When learning any type of new skill, the more information and different perspectives you can glean, the better. This is especially true when learning to play the violin. For centuries, new violin students have embarked on the same path, and their previous experiences—tricks, tips, and advice—can often help you navigate your own road and provide important information about avoiding any pitfalls along the way.
Fortunately, students today have access to a wealth of information that wasn’t as readily available 20 or 30 years ago. With internet technology, you can learn from experts all over the world and connect with violinists at every skill level. These ten articles cover a variety of topics, and each one contains information that can help you build your resolve and your aptitude for playing the violin.
“My Advice for Learning the Violin: Beginners,” by Taylor Davis.
This article is chock full of practical, first-hand information that any mirecourt violin can appreciate and use. Taylor Davis offers her tips and ideas to make practicing and learning to play more enjoyable and less stressful, and she talks about the items that you’ll need to get started. Moreover, she provides a list of great reference books and resources that will help you achieve the best results from your efforts.
“Things You’ll Need to Know learning the Violin,” blog by Artist Works.
Artist Works is a video exchange website that offer all sorts of educational and useful content on a variety of artistic subjects. This article covers issues that not many people know or understand when they are learning to play violin. Common sense topics are covered with honesty and forthright encouragement that will not only help ground you so that you don’t feel overwhelmed, it will also help give you a good perspective about your progress.
“The Most Valuable Lesson I Learned from Playing the Violin,” by Noa Kageyama, Ph.D. on the Creativity Post.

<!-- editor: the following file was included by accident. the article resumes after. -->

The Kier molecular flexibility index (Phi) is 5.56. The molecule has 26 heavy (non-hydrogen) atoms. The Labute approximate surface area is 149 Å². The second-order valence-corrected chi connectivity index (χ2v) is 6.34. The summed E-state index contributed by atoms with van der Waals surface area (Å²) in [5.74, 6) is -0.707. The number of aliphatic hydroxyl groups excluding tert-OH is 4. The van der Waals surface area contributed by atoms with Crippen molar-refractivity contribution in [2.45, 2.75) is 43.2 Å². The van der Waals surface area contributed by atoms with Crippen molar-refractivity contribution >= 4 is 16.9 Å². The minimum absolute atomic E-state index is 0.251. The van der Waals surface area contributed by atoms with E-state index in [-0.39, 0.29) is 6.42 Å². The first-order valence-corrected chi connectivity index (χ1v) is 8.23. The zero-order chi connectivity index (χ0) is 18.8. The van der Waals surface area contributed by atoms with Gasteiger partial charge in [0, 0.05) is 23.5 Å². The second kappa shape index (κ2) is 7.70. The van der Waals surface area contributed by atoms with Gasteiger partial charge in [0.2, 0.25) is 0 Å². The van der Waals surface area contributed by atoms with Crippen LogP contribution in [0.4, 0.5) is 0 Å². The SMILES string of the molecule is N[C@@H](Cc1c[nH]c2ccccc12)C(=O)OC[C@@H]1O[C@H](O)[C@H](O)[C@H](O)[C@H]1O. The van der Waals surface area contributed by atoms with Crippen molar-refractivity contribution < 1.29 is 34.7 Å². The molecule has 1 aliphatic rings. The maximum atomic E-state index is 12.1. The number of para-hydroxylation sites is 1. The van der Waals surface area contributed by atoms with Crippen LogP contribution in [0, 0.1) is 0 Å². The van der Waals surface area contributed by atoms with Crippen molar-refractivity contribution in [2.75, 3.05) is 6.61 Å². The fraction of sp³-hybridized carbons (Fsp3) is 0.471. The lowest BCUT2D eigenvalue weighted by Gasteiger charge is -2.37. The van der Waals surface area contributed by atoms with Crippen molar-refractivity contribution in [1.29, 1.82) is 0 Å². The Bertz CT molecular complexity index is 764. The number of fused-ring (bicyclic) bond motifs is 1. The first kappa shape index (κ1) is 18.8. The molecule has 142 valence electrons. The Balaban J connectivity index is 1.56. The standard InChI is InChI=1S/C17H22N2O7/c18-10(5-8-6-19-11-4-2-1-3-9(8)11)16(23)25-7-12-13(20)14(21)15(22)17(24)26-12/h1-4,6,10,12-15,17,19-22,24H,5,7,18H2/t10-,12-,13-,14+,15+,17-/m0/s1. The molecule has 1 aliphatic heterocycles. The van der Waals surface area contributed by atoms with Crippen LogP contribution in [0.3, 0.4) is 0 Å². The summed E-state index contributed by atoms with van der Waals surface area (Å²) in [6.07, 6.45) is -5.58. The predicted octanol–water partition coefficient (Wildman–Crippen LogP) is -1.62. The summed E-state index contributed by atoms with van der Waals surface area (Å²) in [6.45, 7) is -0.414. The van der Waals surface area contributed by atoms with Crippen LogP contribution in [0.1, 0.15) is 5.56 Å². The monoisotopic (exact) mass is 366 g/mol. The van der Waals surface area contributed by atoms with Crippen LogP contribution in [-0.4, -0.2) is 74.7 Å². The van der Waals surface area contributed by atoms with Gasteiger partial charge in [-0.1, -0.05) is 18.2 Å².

This article examines different practicing styles to outline the most effective forms. Dr. Kageyama explores how deliberate practice methods as opposed to “mindless” ones have a significant impact on the ability and proficiency that you’ll be able to reach. Her information is key for any new students and will help make learning the violin much easier.
“How to Play the Violin” by Get-Tuned.com.
This is a basic overview of terms, playing position, and beginner tips for students learning to play the violin, but one of the great features of this article is that the site includes free tuners for a number of stringed instruments including the violin. There’s nothing to download, so anytime you need to check your pitch, you just need internet access.
“List of Easy Things to Improve Your Violin Playing” posted by Suzuki Violin School of Santa Barbra.
A very effective article, this list of improvement techniques will help you hone the fundamental skills you’re learning at this stage and help you develop effective practice procedures.
“A Conversation with Violinist Chee-Yun. The Exuberant Professional,” All Things Strings.
Interviewer Robert Moon posts his conversation with Violinist Chee-Yun in this great article. Although the interview is fairly dated (2000), this is a wonderful Q&A for any aspiring musician to read.
“How Much Money Does a Violinist in an Orchestra Make?” posted by the Houston Chronicle.
The answer to this title question may surprise you. In this article, the Houston Chronicle examines the average salary of an orchestra violinist, covering the major symphonies in the United States. It also factors in off-season gigs and other income generated by professionals. This article is certainly worth reading if your goals include a professional career playing the violin, and Music School Central has another like it that offers more recent figures.
”The Top Ten Best Violin Concertos of All Time” posted by the Culture Club.
This article compiles truly one of the best examples of violin form, all in one convenient spot. YouTube links allow you to immediately listen to some of the best performances available and it’s a great way for beginning students to really see the range, beauty, and possibilities of the violin.